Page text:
TechnologyAstraZeneca aims for £600m e-procurement saving

AstraZeneca aims for £600m e-procurement saving

Pharmaceutical company AstraZeneca is aiming to cut at least £600m a year from its purchasing bill by using electronic procurement.

It will take the company between two and four years to implement the system globally, with the UK operation set to be the first site to use it by the end of this year.

AstraZeneca has chosen a ‘spend management’ suite from Ariba that includes modules for electronic sourcing, analysing and buying.

Chris Keep, global e-procurement development manager for purchasing strategy at AstraZeneca, would not reveal how much the project will cost but told VNU News Net the company is aiming for savings of at least 10%.

‘Experience has shown us a conservative view looking at 10 per cent. If you do it well you can aim for considerably more than that and in the long-term, 10-20% would not be unreasonable,’ he said.

The e-procurement system will be used for the purchase of indirect goods including R&D equipment for clinical trials and engineering, which currently account for around $6bn (£4.12bn) of AstraZeneca’s global annual spend.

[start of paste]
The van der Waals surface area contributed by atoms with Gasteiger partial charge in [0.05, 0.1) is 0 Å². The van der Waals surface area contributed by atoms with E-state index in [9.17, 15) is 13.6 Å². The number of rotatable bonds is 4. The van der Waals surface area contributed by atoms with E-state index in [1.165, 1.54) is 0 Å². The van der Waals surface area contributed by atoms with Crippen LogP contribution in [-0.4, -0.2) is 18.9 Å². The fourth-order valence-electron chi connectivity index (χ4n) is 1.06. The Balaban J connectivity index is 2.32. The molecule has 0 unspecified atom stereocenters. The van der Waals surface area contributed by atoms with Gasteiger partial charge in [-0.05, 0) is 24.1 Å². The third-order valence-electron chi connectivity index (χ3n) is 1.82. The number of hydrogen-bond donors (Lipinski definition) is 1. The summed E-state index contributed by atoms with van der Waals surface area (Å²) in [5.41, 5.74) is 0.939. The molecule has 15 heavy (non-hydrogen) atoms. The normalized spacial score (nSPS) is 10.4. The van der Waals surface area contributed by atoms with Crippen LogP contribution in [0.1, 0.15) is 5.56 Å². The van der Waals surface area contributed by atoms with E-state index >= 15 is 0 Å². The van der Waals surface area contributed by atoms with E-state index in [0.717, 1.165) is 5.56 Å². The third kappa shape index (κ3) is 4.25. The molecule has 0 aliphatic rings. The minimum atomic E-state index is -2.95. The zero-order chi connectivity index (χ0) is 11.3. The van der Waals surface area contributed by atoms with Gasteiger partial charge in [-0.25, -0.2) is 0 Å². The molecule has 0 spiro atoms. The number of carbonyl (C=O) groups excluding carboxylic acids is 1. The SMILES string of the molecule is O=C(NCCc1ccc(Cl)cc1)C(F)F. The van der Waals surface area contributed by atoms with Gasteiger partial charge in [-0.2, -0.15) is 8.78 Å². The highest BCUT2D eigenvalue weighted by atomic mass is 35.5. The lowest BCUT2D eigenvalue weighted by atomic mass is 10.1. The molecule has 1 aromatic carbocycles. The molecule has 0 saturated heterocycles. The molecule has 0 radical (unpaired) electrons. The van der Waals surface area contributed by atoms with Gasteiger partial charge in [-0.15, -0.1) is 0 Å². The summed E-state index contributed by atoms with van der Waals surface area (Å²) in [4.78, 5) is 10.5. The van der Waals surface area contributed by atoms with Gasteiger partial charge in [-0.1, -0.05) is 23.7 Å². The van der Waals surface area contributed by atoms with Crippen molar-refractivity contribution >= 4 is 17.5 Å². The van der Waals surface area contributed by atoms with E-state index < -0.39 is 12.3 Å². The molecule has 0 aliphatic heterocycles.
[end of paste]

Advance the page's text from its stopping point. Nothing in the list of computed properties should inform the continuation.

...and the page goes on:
‘We need to leverage our buying power for a lot more than just stationary,’ said Keep.

The company has spent two years looking at e-procurement and evaluating the major vendors including Ariba, Oracle and Commerce One, and Keep admitted it was difficult justifying the project to the board.

‘We looked back then at exchanges and marketplaces. We looked with 13 other pharmaceutical companies at an exchange but that did not fly.

‘But we aligned this to business transformation rather than just buying the software and figuring out what to do with it as we do along.’

The sourcing module will allow the company to negotiate better contracts with suppliers while the procurement module will physically do the buying transactions.

Both functions will be linked to a global purchasing data warehouse by the analysis module to give a company-wide view of how the money is spent, explained Keep.

The project will affect the company’s 55,000 users and has already begun in the US, with the UK rollout beginning later this year. Sweden will follow in two years.

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